Sitting in class with Dr. Coe was always different. Different from other teachers, different from the same class last week, different from anything we’d done before. And yet there’s one day that stands out in my mind more than others, one assignment that has stuck with me all these years later, and I can’t even remember what it was. What I do remember is what he said after giving it to us.

“OK, so I’ve just told you to do something that will take you about an hour every day for the rest of the semester. What one thing are you going to stop doing in order to make time for this new requirement?” We all stared at him, blankly.

He continued, “You all have very full lives. You have families, ministries, jobs, classes to attend, homework to do. I bet not one of you has an hour everyday in which you sit around wondering how to fill it. Your life is already full. If you’re going to add one more thing in, what are you going to take out?”

This had never occurred to me.

It is obviously true that each one of us has limited time. We have twenty-four hours everyday; we have seven days each week, 52 weeks each year. No matter how hard we wish it, we cannot change the fact that we can only do so much in the time we’ve been given. And yet I’d managed to live my whole life as if the hours in my day were something I could bend to my will, limits that would stretch to fit in everything I’d decided I needed to do. They don’t, you know.

Ever since that day in class I’ve found myself wondering at the start of a new job, hobby, friendship, or ministry, what am I willing to give up for this? What one thing will leave my life so that this new thing can become a part of it? I have not been as good at actually giving something up.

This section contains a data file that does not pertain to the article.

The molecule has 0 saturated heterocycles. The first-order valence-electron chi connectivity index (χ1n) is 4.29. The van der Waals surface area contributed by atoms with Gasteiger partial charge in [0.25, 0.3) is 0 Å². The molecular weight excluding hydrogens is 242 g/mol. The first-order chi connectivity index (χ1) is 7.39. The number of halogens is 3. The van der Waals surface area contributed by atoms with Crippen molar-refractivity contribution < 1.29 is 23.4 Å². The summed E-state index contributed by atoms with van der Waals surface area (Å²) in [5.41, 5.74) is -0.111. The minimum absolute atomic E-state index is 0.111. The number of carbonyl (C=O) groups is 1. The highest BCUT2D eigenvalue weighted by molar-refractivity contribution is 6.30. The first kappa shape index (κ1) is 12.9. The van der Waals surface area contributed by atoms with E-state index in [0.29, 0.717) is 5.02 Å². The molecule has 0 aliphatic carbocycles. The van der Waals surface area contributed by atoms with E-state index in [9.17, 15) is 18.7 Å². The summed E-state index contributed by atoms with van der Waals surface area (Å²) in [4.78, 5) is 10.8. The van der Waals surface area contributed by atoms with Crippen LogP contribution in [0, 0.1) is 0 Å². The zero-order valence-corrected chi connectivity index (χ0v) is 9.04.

The Lenten season often brings up the question of sacrifice for Christians who observe it; traditionally Christians have given up their best food and wine for the forty days, simplifying their meals to better focus their hearts. It’s an excellent idea, but in an age where food preparation takes just a fraction of our time everyday, and meals can be wolfed down in front of a television or in the car, I sometimes wonder if the spirit of Lenten simplicity can be easily forgotten. What would it be like to give up the things you quite honestly don’t have time for, to never bring in something new (even a new favorite TV show) without getting rid of something else? What would it be like to acknowledge your time for what it is, and free yourself from the things that no longer fit it?

What would your life be like if you had enough time? Heavenly.

Posted by Cate MacDonald

  • I am always amazed at people’s lack of understanding of basic economics. If economics can tell us no other things, it tells us that we do not have unlimited time. Time is a scarce resource. But when I talk to young people especially, they seem to not understand this.

    • I think you’re right, Adam. Maybe it has something to do with growing up in an age where communication grows continually faster and more expected. When I was thirteen we had one phone in the house in the kitchen. I now know of thirteen year olds with their own cell phones, email addresses and facebook accounts. Those changes alone make one so much more active in communicating with others that I think we can often be deluded into thinking we can continue to cram more and more in, that technology and people’s expectations will keep up. We’re wrong.

  • Abigail

    You know what really teaches this lessen well? IN TIME starring Justin Timberlake.

  • Keith Buhler

    168 hours a week, but we sleep, so you have about 112 waking hours a week.

    After 40 hours of work (or more), then you have 72 hours a week to play with.

    Sounds like a lot. Where does it go?

    I budget out my time and try to keep track.